263 Comments

I found the discussion on art really interesting. I have thought about this too. I think there is also a part that art pre-20th century was the best they could do for realism. We have photos, video, even some holograms, that can capture reality so remembering an event or person is much much easier now.

I think art has more become practical, but I think it's still as it ever was. There's a lot of focus on what buildings look like. And prominent figures like a president or speaker get a portrait, but mainly as tradition. We have realism all around us, so the public art seems to cater to the abstract.

With Queen Elizabeth's death, I didn't realize how much work was done in Westminster Abbey. There is a series of statues of 20th century martyrs on the church and MLK Jr is one of them. So the old form of art is still around us, we almost become numb to it, so the abstract may be what keeps our attention.

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The whole bit about art is essentially an argument by authority, from someone who is a novelist, not even a visual artist.

Wolfe may make valid points in a void but his ignorance of art history is pretty obvious, lol especially in his slightly denigrating reference to Henry Moore who was born in 1898, and thus whose career spanned from 1921 to the early 1980's. But surely Moore would have fit into Wolfe's rather pedestrian view on sculpture (which honestly seems to be that nothing but hyperrealist sculptures in the style of the late renaissance are beautiful).

Then there is the cherry picking stories about the art world being hostile to folks who have the technique to pull the above off. As anyone who is versed in any way in modernist art history would know, the VAST majority of abstract artists had the chops to create hyperrealist art but chose not to do so.

Yawn, this read like an artistic version of an old man yelling at kids to get off his lawn.

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Smart people can separate concerns. For example, I am against racism AND I think this piece is ugly and inappropriate. Evidently, you are also against racism BUT like the piece. Let's end it there, shall we?

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At first glance, I thought it was something by a M.C. Escher wannabe.

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This is great. It reminds me of an old Modern Painters editorial by Peter Fuller pleading for spirituality and beauty in art. For public art add joy.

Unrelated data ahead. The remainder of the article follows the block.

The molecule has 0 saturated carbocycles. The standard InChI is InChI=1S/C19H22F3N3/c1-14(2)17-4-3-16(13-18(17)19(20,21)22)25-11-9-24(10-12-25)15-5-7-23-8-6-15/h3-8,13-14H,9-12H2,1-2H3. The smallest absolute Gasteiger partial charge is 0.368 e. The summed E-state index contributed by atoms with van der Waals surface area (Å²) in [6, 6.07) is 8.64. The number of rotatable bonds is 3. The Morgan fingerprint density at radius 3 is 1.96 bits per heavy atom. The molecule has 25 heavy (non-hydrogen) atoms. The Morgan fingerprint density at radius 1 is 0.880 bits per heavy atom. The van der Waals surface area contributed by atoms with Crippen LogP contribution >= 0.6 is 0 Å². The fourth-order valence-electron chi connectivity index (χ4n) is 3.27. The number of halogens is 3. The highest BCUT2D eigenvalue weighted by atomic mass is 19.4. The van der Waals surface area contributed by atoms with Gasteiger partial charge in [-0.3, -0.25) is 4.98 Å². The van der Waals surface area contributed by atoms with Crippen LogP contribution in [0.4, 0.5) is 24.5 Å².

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I'm having trouble that so many comments about the King sculpture seem to come from folks who have already prejudiced themselves about anything new, somewhat different, abstract, and representational. Yes, it's more complex than a man holding a flag and proclaiming victory. But this sculpture was years in the making. The artist was carefully chosen. The committee from Boston was very selective. The King family was very involved in the process. They all decided that this was how they wanted to convey the message of love and hope that MLK and his wife tried to bring to America.

But so many people seem to immediately dismiss it because "modern art is ugly," or they don't understand it. Fine, that's an opinion. Everyone is certainly entitled to their opinion. But it saddens me to read that so many people gleefully reject anything they feel might be "elitist" or "woke," so quickly. Is it because it is unfamiliar and may be challenging, or is this just another manifestation of the divisive "culture wars?"

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I think we need to be honest. So much public art is just atrocious. This MLK statue is just more bad art.

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"Contemporary" art is a grift worthy of Trump.

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Charlie, I agree with you about MLK and everyone else deserving better. Much of the public sculpture these days ranges from the truly hideous such as the thing in Boston to at best the trivially decorative. There probably are various reasons for that, but I would guess the emperor’s new clothes hypothesis explains a lot of it. I assume this monstrosity was paid for by money extorted from the taxpaying citizens of Boston. One has to feel sorry for them. At least when individuals spring for this sort of thing, it only a case of a voluntary separation of rich fools from their money.